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February 27, 2012

Twyal Tharp's 'Come Fly Away' breezes through Baltimore

Sometimes, I guess what happens in Vegas shouldn't stay there.

That seems to be the lesson from "Come Fly Away," Twyla Tharp's kinetic tribute to Frank Sinatra, which breezed through Baltimore over the weekend, with four performances at the Modell Performing Arts Center at the Lyric.

When it bowed on Broadway in 2010, this narrative ballet had two acts and a live singer interacting with the Chairman of the Board's recorded voice. It was met with mixed reviews.

Tharp subsequently revised the show during a Las Vegas run, trimming it to a single, 80-minute act and ditching the extra singer.

The lean result is in the midst of an extensive national tour that will reach the Kennedy Center in mid-April (Baltimoreans perennially miffed that most touring shows play DC first can take a little pleasure in this). Although I did not see the longer, original version, I can't help but feel the slimmer one is better.

The essence of the original concept -- multiple couples arrive at a night club and go through various problems before reaching some sort of understanding -- is still outlined. And because the action is compressed, there is no time for the energy to sag, even in the few moments of relative physical calm.

Tharp's alternately athletic, sexy and witty choreography for this show still divides people, understandably. There is ...

a certain sameness after a while to the moves, a tendency to go too often for the splits and the glitz. A hint of old-fashioned Astaire-Rogers elegance now and then wouldn't hurt. But I think it is quite easy to put aside qualms and just go with the kinetic flow, especially given the quality of the strong-matched cast.

At Friday night's performance, Baltimore area-native Ashley Blair Fitzgerald demonstrated abundant flair as the capricious Kate, partnered by the imposing and impressive Anthony Burrell as Hank.

Matthew Stockwell Dibble, re-creating his Broadway role as the unlucky-at-love Chanos, tore up the joint. Stephen Hanna, as Sid, brought a combination of muscularity and suavity to the proceedings. Christopher Vo offered acrobatic energy as Marty. The rest of the principals and ensemble measured up nicely.

The musical side of things is, for the most part, terrifically successful. There's the brilliant idea of electronically isolating the voice of Sinatra from original recordings and backing it up with a live, very hot band that plays the original arrangements by Nelson Riddle, Billy May and others. I cannot imagine spoiling this effect with any other singer, however talented.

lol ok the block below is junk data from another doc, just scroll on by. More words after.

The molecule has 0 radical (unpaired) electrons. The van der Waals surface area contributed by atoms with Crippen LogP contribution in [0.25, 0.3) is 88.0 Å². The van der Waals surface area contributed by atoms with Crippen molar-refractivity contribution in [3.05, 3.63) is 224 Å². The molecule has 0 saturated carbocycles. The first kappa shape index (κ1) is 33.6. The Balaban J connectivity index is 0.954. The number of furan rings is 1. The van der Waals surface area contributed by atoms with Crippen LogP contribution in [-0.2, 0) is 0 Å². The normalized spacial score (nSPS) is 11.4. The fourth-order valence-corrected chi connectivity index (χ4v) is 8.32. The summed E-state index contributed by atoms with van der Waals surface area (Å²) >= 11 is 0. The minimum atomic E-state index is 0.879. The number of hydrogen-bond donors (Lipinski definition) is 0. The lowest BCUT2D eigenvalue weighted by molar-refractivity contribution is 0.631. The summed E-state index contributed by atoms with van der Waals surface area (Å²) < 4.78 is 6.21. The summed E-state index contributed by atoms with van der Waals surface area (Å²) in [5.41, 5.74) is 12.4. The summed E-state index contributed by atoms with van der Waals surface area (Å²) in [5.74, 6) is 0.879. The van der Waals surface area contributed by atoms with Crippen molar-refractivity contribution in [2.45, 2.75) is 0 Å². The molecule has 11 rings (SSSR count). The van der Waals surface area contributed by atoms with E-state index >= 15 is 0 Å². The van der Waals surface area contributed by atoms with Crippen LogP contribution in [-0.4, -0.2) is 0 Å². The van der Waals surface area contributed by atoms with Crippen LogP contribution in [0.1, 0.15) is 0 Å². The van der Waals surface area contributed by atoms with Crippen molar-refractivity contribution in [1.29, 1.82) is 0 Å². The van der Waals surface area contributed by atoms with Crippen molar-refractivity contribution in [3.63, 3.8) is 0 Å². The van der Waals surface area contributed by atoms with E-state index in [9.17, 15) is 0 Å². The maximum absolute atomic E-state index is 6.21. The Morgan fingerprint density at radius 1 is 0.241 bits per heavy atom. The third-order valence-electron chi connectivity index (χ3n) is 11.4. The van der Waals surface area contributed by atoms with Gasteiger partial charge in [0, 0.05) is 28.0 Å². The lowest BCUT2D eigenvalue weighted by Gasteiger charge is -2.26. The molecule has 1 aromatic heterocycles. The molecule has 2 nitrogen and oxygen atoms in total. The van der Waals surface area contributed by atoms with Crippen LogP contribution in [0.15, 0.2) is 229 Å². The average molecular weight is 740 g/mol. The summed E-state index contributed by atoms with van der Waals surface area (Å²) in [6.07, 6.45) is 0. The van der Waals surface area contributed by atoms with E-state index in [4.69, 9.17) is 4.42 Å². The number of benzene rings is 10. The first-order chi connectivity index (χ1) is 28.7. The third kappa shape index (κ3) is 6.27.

By focusing solely on Sinatra -- in a compelling touch, heard a cappella at the start in "Stardust" -- the show's real raison d'etre is underlined: "Come Fly Away" is, above all, a tribute to one of history's greatest vocal artists. It is, secondarily, a vehicle for the dancing.

I only wish that the song list did not include any items that require piping in strings electronically. The occasional shift from the live-action to prerecorded is jarring. I also wish that Tharp had avoided using "My Way" altogether. It's such a treacly thing, and far out of character with the rest of the songs used here.

I could do without the assault of "New York, New York," too, but it fits the narrative better than "My Way." One song is curiously absent -- "Come Fly With Me," which inspired the show's pre-Broadway title and still haunts the current one.

The band, led from the keyboard by Ron Cookman, is top-notch. Hearing these guys in action conjures up the mythic era of night clubs and sizzling music, when Sinatra ruled the world.

PHOTO BY JOAN MARCUS
Posted by Tim Smith at 8:33 AM | | Comments (0)
Categories: Drama Queens
        

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About Tim Smith
Born and raised in Washington, D.C., I couldn't help but develop a keen interest in politics, but music, theater and visual art also proved great attractions. Music became my main focus after high school. I thought about being a cocktail pianist, but I hated taking requests, so I studied music history instead, earning a B.A. in that field from Eisenhower College (Seneca Falls, N.Y.) and an M.A. from Occidental College (Los Angeles). I then landed in journalism. After freelancing for the Washington Post and others, I was classical music critic for the Sun-Sentinel in South Florida, where I also contributed to NPR. I've written for the New York Times, BBC Music Magazine and other publications, and I'm a longtime contributor to Opera News. My book, The NPR Curious Listener's Guide to Classical Music (Perigee, 2002), can be found on the most discerning remainder racks.

I joined the Baltimore Sun as classical music critic in 2000 and, in 2009, also became theater critic, giving me the opportunity to annoy a whole new audience. In 2010, my original Clef Notes blog expanded to encompass a theatrical component -- how could I resist calling it Drama Queens? I hope you'll find both sides of this blog coin worth exploring and reacting to; your own comments are always welcome and valued (well, most of them, at least).

Think of this as your open-all-hours, cyber green room, where there's always a performer or performance to discuss, some news to digest, or maybe just a little good gossip to share.
Note: Tim Smith now writes about the fine arts at baltimoresun.com/artsmash. This blog will be kept in place as an archive for an indefinite period. Please visit the new location to get the latest Mid-Atlantic arts coverage.
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